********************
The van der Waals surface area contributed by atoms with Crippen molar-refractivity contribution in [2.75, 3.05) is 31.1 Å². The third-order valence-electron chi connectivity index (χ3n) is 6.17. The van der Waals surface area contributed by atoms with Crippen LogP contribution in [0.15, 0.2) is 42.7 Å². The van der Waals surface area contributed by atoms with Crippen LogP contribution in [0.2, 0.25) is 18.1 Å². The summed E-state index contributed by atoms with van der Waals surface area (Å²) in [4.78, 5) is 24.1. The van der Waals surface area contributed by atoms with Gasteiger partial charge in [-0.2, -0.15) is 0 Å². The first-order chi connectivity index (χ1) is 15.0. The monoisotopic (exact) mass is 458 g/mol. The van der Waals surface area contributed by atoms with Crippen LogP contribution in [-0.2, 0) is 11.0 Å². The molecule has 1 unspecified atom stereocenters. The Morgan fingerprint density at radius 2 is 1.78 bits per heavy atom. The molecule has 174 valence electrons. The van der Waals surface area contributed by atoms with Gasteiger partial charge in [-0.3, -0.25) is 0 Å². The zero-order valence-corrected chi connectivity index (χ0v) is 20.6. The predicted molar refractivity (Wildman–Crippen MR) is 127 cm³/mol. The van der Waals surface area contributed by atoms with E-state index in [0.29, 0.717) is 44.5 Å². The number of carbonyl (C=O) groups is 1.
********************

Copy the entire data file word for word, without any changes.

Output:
The van der Waals surface area contributed by atoms with Crippen molar-refractivity contribution in [2.75, 3.05) is 31.1 Å². The third-order valence-electron chi connectivity index (χ3n) is 6.17. The van der Waals surface area contributed by atoms with Crippen LogP contribution in [0.15, 0.2) is 42.7 Å². The van der Waals surface area contributed by atoms with Crippen LogP contribution in [0.2, 0.25) is 18.1 Å². The summed E-state index contributed by atoms with van der Waals surface area (Å²) in [4.78, 5) is 24.1. The van der Waals surface area contributed by atoms with Gasteiger partial charge in [-0.2, -0.15) is 0 Å². The first-order chi connectivity index (χ1) is 15.0. The monoisotopic (exact) mass is 458 g/mol. The van der Waals surface area contributed by atoms with Crippen LogP contribution in [-0.2, 0) is 11.0 Å². The molecule has 1 unspecified atom stereocenters. The Morgan fingerprint density at radius 2 is 1.78 bits per heavy atom. The molecule has 174 valence electrons. The van der Waals surface area contributed by atoms with Gasteiger partial charge in [-0.3, -0.25) is 0 Å². The zero-order valence-corrected chi connectivity index (χ0v) is 20.6. The predicted molar refractivity (Wildman–Crippen MR) is 127 cm³/mol. The van der Waals surface area contributed by atoms with E-state index in [0.29, 0.717) is 44.5 Å². The number of carbonyl (C=O) groups is 1.